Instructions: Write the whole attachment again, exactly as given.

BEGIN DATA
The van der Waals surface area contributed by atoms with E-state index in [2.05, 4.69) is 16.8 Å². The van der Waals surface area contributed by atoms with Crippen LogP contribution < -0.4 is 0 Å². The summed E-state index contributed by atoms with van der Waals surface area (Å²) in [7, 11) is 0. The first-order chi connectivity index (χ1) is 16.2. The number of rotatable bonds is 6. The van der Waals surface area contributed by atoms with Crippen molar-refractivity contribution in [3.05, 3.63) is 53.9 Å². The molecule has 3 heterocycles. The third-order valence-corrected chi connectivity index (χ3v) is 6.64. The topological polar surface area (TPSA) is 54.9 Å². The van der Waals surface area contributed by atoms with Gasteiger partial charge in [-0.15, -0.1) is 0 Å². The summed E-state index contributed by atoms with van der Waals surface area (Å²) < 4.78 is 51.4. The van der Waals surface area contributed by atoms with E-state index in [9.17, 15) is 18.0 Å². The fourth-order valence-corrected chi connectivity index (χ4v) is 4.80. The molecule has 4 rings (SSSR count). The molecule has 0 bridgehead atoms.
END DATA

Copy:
The van der Waals surface area contributed by atoms with E-state index in [2.05, 4.69) is 16.8 Å². The van der Waals surface area contributed by atoms with Crippen LogP contribution < -0.4 is 0 Å². The summed E-state index contributed by atoms with van der Waals surface area (Å²) in [7, 11) is 0. The first-order chi connectivity index (χ1) is 16.2. The number of rotatable bonds is 6. The van der Waals surface area contributed by atoms with Crippen molar-refractivity contribution in [3.05, 3.63) is 53.9 Å². The molecule has 3 heterocycles. The third-order valence-corrected chi connectivity index (χ3v) is 6.64. The topological polar surface area (TPSA) is 54.9 Å². The van der Waals surface area contributed by atoms with Gasteiger partial charge in [-0.15, -0.1) is 0 Å². The summed E-state index contributed by atoms with van der Waals surface area (Å²) < 4.78 is 51.4. The van der Waals surface area contributed by atoms with E-state index in [9.17, 15) is 18.0 Å². The fourth-order valence-corrected chi connectivity index (χ4v) is 4.80. The molecule has 4 rings (SSSR count). The molecule has 0 bridgehead atoms.